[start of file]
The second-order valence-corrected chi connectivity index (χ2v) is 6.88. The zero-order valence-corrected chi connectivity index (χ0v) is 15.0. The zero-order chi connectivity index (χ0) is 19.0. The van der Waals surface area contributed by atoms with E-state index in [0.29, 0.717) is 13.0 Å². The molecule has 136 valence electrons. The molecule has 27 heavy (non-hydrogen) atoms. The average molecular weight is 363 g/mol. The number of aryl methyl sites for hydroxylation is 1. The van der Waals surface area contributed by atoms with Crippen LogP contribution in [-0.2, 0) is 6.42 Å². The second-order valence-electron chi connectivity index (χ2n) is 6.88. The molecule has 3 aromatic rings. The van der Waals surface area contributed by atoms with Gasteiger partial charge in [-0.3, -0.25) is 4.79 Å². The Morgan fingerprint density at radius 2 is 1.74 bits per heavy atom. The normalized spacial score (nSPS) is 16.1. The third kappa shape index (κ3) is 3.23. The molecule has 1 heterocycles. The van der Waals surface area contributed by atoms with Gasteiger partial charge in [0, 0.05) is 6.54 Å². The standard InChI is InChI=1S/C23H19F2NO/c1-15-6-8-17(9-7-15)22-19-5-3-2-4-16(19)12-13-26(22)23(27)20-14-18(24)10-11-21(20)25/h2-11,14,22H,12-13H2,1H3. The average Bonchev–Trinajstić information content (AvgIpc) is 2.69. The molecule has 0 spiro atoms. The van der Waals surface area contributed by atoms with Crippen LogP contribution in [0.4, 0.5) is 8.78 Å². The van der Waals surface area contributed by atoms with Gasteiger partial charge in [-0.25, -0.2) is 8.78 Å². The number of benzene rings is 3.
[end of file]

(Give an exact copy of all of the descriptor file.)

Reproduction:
The second-order valence-corrected chi connectivity index (χ2v) is 6.88. The zero-order valence-corrected chi connectivity index (χ0v) is 15.0. The zero-order chi connectivity index (χ0) is 19.0. The van der Waals surface area contributed by atoms with E-state index in [0.29, 0.717) is 13.0 Å². The molecule has 136 valence electrons. The molecule has 27 heavy (non-hydrogen) atoms. The average molecular weight is 363 g/mol. The number of aryl methyl sites for hydroxylation is 1. The van der Waals surface area contributed by atoms with Crippen LogP contribution in [-0.2, 0) is 6.42 Å². The second-order valence-electron chi connectivity index (χ2n) is 6.88. The molecule has 3 aromatic rings. The van der Waals surface area contributed by atoms with Gasteiger partial charge in [-0.3, -0.25) is 4.79 Å². The Morgan fingerprint density at radius 2 is 1.74 bits per heavy atom. The normalized spacial score (nSPS) is 16.1. The third kappa shape index (κ3) is 3.23. The molecule has 1 heterocycles. The van der Waals surface area contributed by atoms with Gasteiger partial charge in [0, 0.05) is 6.54 Å². The standard InChI is InChI=1S/C23H19F2NO/c1-15-6-8-17(9-7-15)22-19-5-3-2-4-16(19)12-13-26(22)23(27)20-14-18(24)10-11-21(20)25/h2-11,14,22H,12-13H2,1H3. The average Bonchev–Trinajstić information content (AvgIpc) is 2.69. The molecule has 0 spiro atoms. The van der Waals surface area contributed by atoms with Crippen LogP contribution in [0.4, 0.5) is 8.78 Å². The van der Waals surface area contributed by atoms with Gasteiger partial charge in [-0.25, -0.2) is 8.78 Å². The number of benzene rings is 3.